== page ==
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Effect of Vitamin E on Sperm Motility and Survival in Chilled-Stored Semen

Author: Ilaf H. Hadi
Journal: Iraqi Journal of Embryos and Infertility Researches المجلة العراقية لبحوث الأجنة والعقم ISSN: eISSN: 26166984 / pISSN: 22180265 Year: 2016 Volume: 6 Issue: 1 Pages: 1-7
Publisher: Al-Nahrain University جامعة النهرين

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Abstract

Background:Sperm cells are well equipped with a powerful defense system of antioxidants, but an imbalance between the production of reactive oxygen species (ROS) and the available antioxidant-defenses result in oxidative stress. Therefore, antioxidants are supplemented extracellularly under in vitro conditions. Antioxidants are the main defense factors against oxidative stress induced by free radicals. Vitamin E is believed to be the primary component of the antioxidant system of the spermatozoa and is one of the major membrane protectants against ROS and lipid peroxidation (LPO) attack. It appears to be the first line of defense against the peroxidation of polyunsaturated fatty acids (PUFAs) contained in the cellular and sub-cellular membrane phospholipids because of its lipid solubility.Objective:The aim of the current study to evaluate effects of supplementing semen extender with vitamin E, at various concentrations (2, 6 and 12 IU/ml) on sperm motility, survival and morphology on the releases of free radicals and antioxidant enzymes within semen.Patients ,Materials and Methods:Twenty two patients were involved in the present study semen samples were obtained, and sperm count was assessed. The antioxidant (vitamin E) was formulated to be tested at three different levels as follow; 2, 6 and 12 IU/ml; Therefore, control and 3 antioxidant-containing extenders were prepared for semen dilution. The sample was divided into 4 aliquots. One volume of semen was added to 5 equal volumes of the designed extender. Extended semen samples (37¢ªC) were gradually cooled to 4¢ªC in the refrigerator and stored for 48 hours. A semen sample was taken out after 48h of storage, then warmed to 37¢ªC and checked for progressive motility, viability and abnormality.Sperm viability was assessed by Eosin Y. (0.5%).Nigrosin (0.1%) staining mixture. A total of 200 sperm were assessed under oil immersion with a high-resolution (X100) objective. Sperm morphology was assessed by Hematoxylin- Eosin satin, at least 200 sperm were scored on randomly chosen field, under oil immersion with a high-resolution (X100) objective.Results:The highest post-thaw motility and sperm survival (44% and 51.7%) 48 h after storage at 4¢ªC (Table 1) were attained (P < 0.01) in the basal diluents containing 6 IU vitamin E. Likewise, the correspondent percentages of live spermatozoa were 59%. Contrariwise, percentage of sperm abnormalities for the previous treatment was 25% significantly (P < 0.05) decrease compares with basal diluents containing 2, 12 IU vitamin E. The lowest (P ¡Ã 0.05) survival (23.5%, Table 1) was found in the basal diluents containing 12 IU vitamin. Beyond 6 IU vitamin E, there appears to exert adverse effects on sperm viability and survival.Conclusions:For the best protection against the increased free radicals production during chilling-preservation of human semen, extenders must contain 6 IU vitamin E per ml. The intensive production of free radicals in seminal plasma was counteracted by the inclusion of vitamin E at the above mentioned concentrations.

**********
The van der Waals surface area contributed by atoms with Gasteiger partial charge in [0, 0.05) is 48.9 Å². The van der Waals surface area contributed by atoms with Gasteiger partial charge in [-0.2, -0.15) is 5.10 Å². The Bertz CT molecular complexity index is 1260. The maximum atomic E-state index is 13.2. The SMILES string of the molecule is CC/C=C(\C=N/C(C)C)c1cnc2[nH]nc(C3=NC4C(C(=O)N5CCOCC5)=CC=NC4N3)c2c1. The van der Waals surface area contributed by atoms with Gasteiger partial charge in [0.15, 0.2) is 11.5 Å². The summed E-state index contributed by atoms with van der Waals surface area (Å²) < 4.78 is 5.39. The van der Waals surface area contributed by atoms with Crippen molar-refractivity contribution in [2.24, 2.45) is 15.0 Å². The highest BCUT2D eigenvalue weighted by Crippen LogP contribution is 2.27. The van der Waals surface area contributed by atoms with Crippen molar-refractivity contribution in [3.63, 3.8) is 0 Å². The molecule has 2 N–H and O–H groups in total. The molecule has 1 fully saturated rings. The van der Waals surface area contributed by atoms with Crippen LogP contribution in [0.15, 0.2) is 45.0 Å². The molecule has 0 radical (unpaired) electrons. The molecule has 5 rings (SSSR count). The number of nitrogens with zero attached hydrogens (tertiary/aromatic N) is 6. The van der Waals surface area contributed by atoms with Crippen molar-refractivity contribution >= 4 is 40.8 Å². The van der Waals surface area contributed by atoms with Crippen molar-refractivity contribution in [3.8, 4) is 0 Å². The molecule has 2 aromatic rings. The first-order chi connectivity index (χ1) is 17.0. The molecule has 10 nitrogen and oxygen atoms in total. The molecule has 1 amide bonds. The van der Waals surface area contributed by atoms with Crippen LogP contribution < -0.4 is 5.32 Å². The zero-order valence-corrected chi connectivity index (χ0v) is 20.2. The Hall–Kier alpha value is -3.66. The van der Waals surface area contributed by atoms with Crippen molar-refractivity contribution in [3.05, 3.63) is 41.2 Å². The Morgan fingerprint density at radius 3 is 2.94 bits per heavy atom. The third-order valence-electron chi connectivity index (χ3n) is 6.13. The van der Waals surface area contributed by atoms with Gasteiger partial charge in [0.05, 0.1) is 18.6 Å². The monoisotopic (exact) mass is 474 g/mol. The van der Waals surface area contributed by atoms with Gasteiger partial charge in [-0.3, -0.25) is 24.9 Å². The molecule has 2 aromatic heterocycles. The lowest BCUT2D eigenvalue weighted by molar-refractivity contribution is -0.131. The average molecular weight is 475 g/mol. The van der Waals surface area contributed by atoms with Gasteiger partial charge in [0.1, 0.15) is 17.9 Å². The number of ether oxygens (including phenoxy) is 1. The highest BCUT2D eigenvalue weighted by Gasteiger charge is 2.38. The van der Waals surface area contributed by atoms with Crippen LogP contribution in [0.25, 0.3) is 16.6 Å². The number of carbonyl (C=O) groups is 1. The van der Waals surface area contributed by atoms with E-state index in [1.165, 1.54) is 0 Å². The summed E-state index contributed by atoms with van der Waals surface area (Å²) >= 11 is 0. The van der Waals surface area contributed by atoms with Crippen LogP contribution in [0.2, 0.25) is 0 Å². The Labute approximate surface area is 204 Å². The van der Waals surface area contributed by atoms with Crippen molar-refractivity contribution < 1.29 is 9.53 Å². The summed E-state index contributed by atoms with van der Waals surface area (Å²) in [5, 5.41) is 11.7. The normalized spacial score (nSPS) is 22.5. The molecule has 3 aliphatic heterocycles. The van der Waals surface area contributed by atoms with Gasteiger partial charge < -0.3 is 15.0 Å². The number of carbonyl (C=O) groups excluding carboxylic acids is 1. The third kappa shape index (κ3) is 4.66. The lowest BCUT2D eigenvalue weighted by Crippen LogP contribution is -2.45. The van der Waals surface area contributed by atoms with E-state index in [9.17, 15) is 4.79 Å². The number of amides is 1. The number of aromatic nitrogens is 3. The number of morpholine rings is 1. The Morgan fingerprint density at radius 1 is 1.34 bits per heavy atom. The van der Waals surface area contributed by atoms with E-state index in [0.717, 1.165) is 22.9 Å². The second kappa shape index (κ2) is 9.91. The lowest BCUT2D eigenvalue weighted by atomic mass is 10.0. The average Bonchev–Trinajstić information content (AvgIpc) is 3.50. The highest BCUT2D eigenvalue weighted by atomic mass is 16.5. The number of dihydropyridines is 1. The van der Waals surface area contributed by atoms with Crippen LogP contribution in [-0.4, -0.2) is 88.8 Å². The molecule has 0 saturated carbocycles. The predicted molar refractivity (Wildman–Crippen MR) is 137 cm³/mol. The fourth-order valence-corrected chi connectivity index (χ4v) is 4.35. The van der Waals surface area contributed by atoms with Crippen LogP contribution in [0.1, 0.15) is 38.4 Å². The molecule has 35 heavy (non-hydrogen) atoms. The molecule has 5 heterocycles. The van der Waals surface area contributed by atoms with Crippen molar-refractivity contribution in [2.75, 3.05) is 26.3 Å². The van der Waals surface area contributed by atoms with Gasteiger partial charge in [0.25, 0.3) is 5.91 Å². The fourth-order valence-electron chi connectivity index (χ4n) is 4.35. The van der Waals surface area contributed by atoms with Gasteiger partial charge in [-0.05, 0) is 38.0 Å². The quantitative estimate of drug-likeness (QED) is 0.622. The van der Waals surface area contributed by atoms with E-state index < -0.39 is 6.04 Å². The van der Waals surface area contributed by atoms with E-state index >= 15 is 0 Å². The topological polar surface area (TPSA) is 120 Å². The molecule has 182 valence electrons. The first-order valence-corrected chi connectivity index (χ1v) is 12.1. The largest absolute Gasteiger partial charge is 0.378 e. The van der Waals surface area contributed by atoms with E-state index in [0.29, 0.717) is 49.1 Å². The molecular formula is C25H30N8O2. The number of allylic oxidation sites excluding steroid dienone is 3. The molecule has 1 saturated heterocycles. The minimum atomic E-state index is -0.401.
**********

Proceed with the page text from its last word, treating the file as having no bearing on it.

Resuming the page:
Keywords

vitamin E --- sperm --- extender.

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